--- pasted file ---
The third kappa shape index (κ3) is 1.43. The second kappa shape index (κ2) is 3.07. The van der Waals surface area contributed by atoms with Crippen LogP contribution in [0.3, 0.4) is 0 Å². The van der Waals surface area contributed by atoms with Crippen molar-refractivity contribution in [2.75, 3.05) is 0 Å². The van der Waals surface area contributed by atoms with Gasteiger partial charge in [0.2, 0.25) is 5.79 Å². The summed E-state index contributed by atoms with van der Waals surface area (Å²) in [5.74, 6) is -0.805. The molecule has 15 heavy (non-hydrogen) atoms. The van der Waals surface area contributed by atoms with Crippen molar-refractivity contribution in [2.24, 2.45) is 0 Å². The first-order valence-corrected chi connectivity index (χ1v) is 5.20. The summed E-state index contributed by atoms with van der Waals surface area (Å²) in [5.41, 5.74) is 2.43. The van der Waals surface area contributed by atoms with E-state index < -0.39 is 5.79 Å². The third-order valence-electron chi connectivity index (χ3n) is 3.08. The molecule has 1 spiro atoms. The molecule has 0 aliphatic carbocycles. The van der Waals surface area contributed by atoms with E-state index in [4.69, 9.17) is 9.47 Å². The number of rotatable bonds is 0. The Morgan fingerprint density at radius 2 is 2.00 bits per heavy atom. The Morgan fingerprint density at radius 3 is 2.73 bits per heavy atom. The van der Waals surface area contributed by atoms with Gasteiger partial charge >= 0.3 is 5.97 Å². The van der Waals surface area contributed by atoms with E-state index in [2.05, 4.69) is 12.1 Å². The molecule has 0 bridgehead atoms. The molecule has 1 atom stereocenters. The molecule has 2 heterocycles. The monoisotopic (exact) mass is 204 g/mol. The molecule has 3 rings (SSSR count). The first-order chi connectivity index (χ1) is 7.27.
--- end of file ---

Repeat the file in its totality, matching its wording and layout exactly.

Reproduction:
The third kappa shape index (κ3) is 1.43. The second kappa shape index (κ2) is 3.07. The van der Waals surface area contributed by atoms with Crippen LogP contribution in [0.3, 0.4) is 0 Å². The van der Waals surface area contributed by atoms with Crippen molar-refractivity contribution in [2.75, 3.05) is 0 Å². The van der Waals surface area contributed by atoms with Gasteiger partial charge in [0.2, 0.25) is 5.79 Å². The summed E-state index contributed by atoms with van der Waals surface area (Å²) in [5.74, 6) is -0.805. The molecule has 15 heavy (non-hydrogen) atoms. The van der Waals surface area contributed by atoms with Crippen molar-refractivity contribution in [2.24, 2.45) is 0 Å². The first-order valence-corrected chi connectivity index (χ1v) is 5.20. The summed E-state index contributed by atoms with van der Waals surface area (Å²) in [5.41, 5.74) is 2.43. The van der Waals surface area contributed by atoms with E-state index < -0.39 is 5.79 Å². The third-order valence-electron chi connectivity index (χ3n) is 3.08. The molecule has 1 spiro atoms. The molecule has 0 aliphatic carbocycles. The van der Waals surface area contributed by atoms with E-state index in [4.69, 9.17) is 9.47 Å². The number of rotatable bonds is 0. The Morgan fingerprint density at radius 2 is 2.00 bits per heavy atom. The Morgan fingerprint density at radius 3 is 2.73 bits per heavy atom. The van der Waals surface area contributed by atoms with Gasteiger partial charge >= 0.3 is 5.97 Å². The van der Waals surface area contributed by atoms with E-state index in [2.05, 4.69) is 12.1 Å². The molecule has 0 bridgehead atoms. The molecule has 1 atom stereocenters. The molecule has 2 heterocycles. The monoisotopic (exact) mass is 204 g/mol. The molecule has 3 rings (SSSR count). The first-order chi connectivity index (χ1) is 7.27.